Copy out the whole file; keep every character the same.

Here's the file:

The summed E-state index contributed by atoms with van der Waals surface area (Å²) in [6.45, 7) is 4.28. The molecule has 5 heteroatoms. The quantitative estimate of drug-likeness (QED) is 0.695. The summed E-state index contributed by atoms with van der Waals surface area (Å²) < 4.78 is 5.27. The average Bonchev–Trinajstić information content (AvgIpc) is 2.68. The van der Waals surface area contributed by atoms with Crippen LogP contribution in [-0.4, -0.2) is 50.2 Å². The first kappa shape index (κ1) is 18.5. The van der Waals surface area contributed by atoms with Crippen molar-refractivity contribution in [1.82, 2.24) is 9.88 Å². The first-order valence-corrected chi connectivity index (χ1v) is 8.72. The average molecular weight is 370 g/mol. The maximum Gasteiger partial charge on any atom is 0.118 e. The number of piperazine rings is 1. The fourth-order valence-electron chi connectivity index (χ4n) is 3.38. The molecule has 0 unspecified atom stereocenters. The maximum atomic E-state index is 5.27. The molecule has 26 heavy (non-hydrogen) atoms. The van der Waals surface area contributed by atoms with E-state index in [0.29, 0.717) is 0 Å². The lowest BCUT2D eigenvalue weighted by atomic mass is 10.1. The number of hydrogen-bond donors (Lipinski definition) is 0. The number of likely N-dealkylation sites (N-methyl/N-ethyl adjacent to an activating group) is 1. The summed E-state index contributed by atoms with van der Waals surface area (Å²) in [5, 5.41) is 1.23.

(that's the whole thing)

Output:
The summed E-state index contributed by atoms with van der Waals surface area (Å²) in [6.45, 7) is 4.28. The molecule has 5 heteroatoms. The quantitative estimate of drug-likeness (QED) is 0.695. The summed E-state index contributed by atoms with van der Waals surface area (Å²) < 4.78 is 5.27. The average Bonchev–Trinajstić information content (AvgIpc) is 2.68. The van der Waals surface area contributed by atoms with Crippen LogP contribution in [-0.4, -0.2) is 50.2 Å². The first kappa shape index (κ1) is 18.5. The van der Waals surface area contributed by atoms with Crippen molar-refractivity contribution in [1.82, 2.24) is 9.88 Å². The first-order valence-corrected chi connectivity index (χ1v) is 8.72. The average molecular weight is 370 g/mol. The maximum Gasteiger partial charge on any atom is 0.118 e. The number of piperazine rings is 1. The fourth-order valence-electron chi connectivity index (χ4n) is 3.38. The molecule has 0 unspecified atom stereocenters. The maximum atomic E-state index is 5.27. The molecule has 26 heavy (non-hydrogen) atoms. The van der Waals surface area contributed by atoms with E-state index in [0.29, 0.717) is 0 Å². The lowest BCUT2D eigenvalue weighted by atomic mass is 10.1. The number of hydrogen-bond donors (Lipinski definition) is 0. The number of likely N-dealkylation sites (N-methyl/N-ethyl adjacent to an activating group) is 1. The summed E-state index contributed by atoms with van der Waals surface area (Å²) in [5, 5.41) is 1.23.